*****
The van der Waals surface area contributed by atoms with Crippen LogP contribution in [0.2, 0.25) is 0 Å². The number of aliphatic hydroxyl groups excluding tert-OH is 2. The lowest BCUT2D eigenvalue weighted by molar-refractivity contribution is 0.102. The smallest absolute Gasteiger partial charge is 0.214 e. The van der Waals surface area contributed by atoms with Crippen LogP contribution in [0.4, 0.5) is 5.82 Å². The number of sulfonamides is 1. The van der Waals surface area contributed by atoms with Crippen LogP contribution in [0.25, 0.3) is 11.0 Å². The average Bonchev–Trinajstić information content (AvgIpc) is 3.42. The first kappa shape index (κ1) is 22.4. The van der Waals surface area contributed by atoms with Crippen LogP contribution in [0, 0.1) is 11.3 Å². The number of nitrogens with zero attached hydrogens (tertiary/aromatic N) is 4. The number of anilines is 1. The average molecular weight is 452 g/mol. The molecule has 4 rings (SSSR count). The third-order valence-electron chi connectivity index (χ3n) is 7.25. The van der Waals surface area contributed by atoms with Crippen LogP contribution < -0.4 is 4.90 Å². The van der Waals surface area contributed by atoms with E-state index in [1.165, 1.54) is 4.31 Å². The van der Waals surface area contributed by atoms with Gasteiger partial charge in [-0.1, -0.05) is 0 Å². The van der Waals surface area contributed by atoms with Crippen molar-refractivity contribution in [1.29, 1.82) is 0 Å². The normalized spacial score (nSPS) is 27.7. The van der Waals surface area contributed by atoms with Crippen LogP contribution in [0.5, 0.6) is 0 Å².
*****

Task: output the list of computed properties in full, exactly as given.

The van der Waals surface area contributed by atoms with Crippen LogP contribution in [0.2, 0.25) is 0 Å². The number of aliphatic hydroxyl groups excluding tert-OH is 2. The lowest BCUT2D eigenvalue weighted by molar-refractivity contribution is 0.102. The smallest absolute Gasteiger partial charge is 0.214 e. The van der Waals surface area contributed by atoms with Crippen LogP contribution in [0.4, 0.5) is 5.82 Å². The number of sulfonamides is 1. The van der Waals surface area contributed by atoms with Crippen LogP contribution in [0.25, 0.3) is 11.0 Å². The average Bonchev–Trinajstić information content (AvgIpc) is 3.42. The first kappa shape index (κ1) is 22.4. The van der Waals surface area contributed by atoms with Crippen LogP contribution in [0, 0.1) is 11.3 Å². The number of nitrogens with zero attached hydrogens (tertiary/aromatic N) is 4. The number of anilines is 1. The average molecular weight is 452 g/mol. The molecule has 4 rings (SSSR count). The third-order valence-electron chi connectivity index (χ3n) is 7.25. The van der Waals surface area contributed by atoms with Crippen LogP contribution < -0.4 is 4.90 Å². The van der Waals surface area contributed by atoms with E-state index in [1.165, 1.54) is 4.31 Å². The van der Waals surface area contributed by atoms with Gasteiger partial charge in [-0.1, -0.05) is 0 Å². The van der Waals surface area contributed by atoms with Crippen molar-refractivity contribution in [1.29, 1.82) is 0 Å². The normalized spacial score (nSPS) is 27.7. The van der Waals surface area contributed by atoms with Crippen LogP contribution in [0.5, 0.6) is 0 Å².